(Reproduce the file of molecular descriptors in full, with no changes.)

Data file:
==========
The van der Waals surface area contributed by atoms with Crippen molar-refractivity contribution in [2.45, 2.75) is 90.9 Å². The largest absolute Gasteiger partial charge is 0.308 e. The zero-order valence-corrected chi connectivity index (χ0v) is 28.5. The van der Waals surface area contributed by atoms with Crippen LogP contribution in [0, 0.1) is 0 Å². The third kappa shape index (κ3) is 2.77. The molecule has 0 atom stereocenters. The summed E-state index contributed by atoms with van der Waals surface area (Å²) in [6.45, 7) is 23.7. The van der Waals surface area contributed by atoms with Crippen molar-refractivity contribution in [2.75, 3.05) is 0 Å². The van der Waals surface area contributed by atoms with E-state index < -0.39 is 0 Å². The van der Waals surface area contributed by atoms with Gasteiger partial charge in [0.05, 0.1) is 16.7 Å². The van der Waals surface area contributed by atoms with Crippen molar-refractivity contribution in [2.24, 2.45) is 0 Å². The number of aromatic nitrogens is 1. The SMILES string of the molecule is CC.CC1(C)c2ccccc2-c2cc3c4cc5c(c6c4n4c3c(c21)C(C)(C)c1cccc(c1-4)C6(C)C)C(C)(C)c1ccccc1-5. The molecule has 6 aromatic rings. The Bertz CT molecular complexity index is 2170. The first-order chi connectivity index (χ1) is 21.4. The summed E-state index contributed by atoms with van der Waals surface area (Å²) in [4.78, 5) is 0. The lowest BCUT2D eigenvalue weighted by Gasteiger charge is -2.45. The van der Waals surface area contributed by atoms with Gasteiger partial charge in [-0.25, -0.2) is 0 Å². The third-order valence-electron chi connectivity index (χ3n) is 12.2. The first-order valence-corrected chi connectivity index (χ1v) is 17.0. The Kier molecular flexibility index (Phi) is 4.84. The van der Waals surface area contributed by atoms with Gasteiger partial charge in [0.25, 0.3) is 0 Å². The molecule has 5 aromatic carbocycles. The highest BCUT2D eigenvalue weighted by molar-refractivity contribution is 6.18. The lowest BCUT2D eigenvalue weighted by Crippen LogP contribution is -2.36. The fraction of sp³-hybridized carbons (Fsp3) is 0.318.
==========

The van der Waals surface area contributed by atoms with Crippen molar-refractivity contribution in [2.45, 2.75) is 90.9 Å². The largest absolute Gasteiger partial charge is 0.308 e. The zero-order valence-corrected chi connectivity index (χ0v) is 28.5. The van der Waals surface area contributed by atoms with Crippen LogP contribution in [0, 0.1) is 0 Å². The third kappa shape index (κ3) is 2.77. The molecule has 0 atom stereocenters. The summed E-state index contributed by atoms with van der Waals surface area (Å²) in [6.45, 7) is 23.7. The van der Waals surface area contributed by atoms with Crippen molar-refractivity contribution in [2.75, 3.05) is 0 Å². The van der Waals surface area contributed by atoms with E-state index < -0.39 is 0 Å². The van der Waals surface area contributed by atoms with Gasteiger partial charge in [0.05, 0.1) is 16.7 Å². The van der Waals surface area contributed by atoms with Crippen molar-refractivity contribution in [2.24, 2.45) is 0 Å². The number of aromatic nitrogens is 1. The SMILES string of the molecule is CC.CC1(C)c2ccccc2-c2cc3c4cc5c(c6c4n4c3c(c21)C(C)(C)c1cccc(c1-4)C6(C)C)C(C)(C)c1ccccc1-5. The molecule has 6 aromatic rings. The Bertz CT molecular complexity index is 2170. The first-order chi connectivity index (χ1) is 21.4. The summed E-state index contributed by atoms with van der Waals surface area (Å²) in [4.78, 5) is 0. The lowest BCUT2D eigenvalue weighted by Gasteiger charge is -2.45. The van der Waals surface area contributed by atoms with Gasteiger partial charge in [-0.25, -0.2) is 0 Å². The third-order valence-electron chi connectivity index (χ3n) is 12.2. The first-order valence-corrected chi connectivity index (χ1v) is 17.0. The Kier molecular flexibility index (Phi) is 4.84. The van der Waals surface area contributed by atoms with Gasteiger partial charge in [0.25, 0.3) is 0 Å². The molecule has 5 aromatic carbocycles. The highest BCUT2D eigenvalue weighted by molar-refractivity contribution is 6.18. The lowest BCUT2D eigenvalue weighted by Crippen LogP contribution is -2.36. The fraction of sp³-hybridized carbons (Fsp3) is 0.318.